When the heat gets turned up in life his default reaction is to bury the emotional response, wall off his heart, and set his mind to pushing through. “Just Man Up“, is his response for life’s problems.

The Fear and Courage Dynamic

Fear, Courage, and Love: What Stoicism Got Wrong - Wolf and Iron“Courage is resistance to fear, mastery of fear, not absence of fear.” – Mark Twain

Courage is the necessary response to fear if we do not intend to be ruled by it, but courage cannot exist without fear. Often times when we face our fears head on we can come to the realization that there was nothing to be afraid of to begin with. Take for example, someone who is afraid of dogs. Over time, with exposure to some loving canines, those fears are abated. In this case, the lack of knowledge and experience led to the fear. So, what about the fears where knowledge only causes it to increase? For example, the risk of a new business venture, marriage, public speaking…going to war?

Faith vs. Fear

Fear, Courage, and Love: What Stoicism Got Wrong - Wolf and Iron“Immediately the boys father cried out, ‘Lord, I believe. Help my unbelief!'” – Mark 9:24

There are some passages in the Bible that just hit me as being so very real-life and I am so thankful for them. Mark 9:24 is one of them. It’s such a cool story and is something most of us will never experience. Here is the whole passage:

19 “You unbelieving generation,” Jesus replied, “how long shall I stay with you? How long shall I put up with you? Bring the boy to me.”

20 So they brought him. When the spirit saw Jesus, it immediately threw the boy into a convulsion. He fell to the ground and rolled around, foaming at the mouth.

21 Jesus asked the boy’s father, “How long has he been like this?”

“From childhood,” he answered. 22 “It has often thrown him into fire or water to kill him. But if you can do anything, take pity on us and help us.”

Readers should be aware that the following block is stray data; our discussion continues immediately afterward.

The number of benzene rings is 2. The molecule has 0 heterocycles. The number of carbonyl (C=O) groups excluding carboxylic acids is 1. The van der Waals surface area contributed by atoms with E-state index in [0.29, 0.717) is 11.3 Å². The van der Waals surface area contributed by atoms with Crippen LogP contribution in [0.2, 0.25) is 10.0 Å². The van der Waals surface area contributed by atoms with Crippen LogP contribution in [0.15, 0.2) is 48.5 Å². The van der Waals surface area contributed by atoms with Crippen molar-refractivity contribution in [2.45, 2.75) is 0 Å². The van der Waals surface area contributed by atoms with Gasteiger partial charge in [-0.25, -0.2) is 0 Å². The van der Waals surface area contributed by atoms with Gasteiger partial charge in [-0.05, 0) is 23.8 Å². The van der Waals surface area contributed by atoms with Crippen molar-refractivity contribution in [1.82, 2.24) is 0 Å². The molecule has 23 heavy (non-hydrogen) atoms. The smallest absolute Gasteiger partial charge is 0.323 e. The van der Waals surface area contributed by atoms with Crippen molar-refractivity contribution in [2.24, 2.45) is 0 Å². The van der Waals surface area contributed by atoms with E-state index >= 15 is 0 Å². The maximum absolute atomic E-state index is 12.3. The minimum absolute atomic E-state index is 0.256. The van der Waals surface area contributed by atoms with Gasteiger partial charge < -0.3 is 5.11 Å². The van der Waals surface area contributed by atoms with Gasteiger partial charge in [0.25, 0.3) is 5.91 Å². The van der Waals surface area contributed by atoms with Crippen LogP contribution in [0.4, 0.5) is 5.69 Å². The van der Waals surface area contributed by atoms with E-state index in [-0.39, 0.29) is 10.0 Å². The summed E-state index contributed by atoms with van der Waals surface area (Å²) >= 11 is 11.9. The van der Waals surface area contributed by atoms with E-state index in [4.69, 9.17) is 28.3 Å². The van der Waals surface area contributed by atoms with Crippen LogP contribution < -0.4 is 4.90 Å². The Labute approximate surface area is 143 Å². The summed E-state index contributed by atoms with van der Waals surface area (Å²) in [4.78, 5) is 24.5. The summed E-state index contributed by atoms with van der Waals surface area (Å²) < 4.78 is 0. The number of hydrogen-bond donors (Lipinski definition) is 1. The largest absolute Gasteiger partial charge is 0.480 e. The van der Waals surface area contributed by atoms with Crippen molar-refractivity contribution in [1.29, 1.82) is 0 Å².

23 “‘If you can’?” said Jesus. “Everything is possible for one who believes.”

24 Immediately the boy’s father exclaimed, “I do believe; help me overcome my unbelief!”

25 When Jesus saw that a crowd was running to the scene, he rebuked the impure spirit. “You deaf and mute spirit,” he said, “I command you, come out of him and never enter him again.”

26 The spirit shrieked, convulsed him violently and came out. The boy looked so much like a corpse that many said, “He’s dead.” 27 But Jesus took him by the hand and lifted him to his feet, and he stood up.

What I love about this story is that it doesn’t show a father who is completely sold on the idea of Jesus, God incarnate, and is very honest about it. Some would say that faith and fear cannot exist alongside each other toward the same item; either we have faith in a thing or we don’t. I think it is more appropriate to say fear and faith cannot share the same space. In the story above, the father was maybe 70%-80% in faith towards Jesus, but there was some portion of him that was not in faith towards Jesus. So, we want to get to the 100%, walking out life in faith with everything, but there is often cynicism and fear of being taken advantage of, that keeps us from doing so.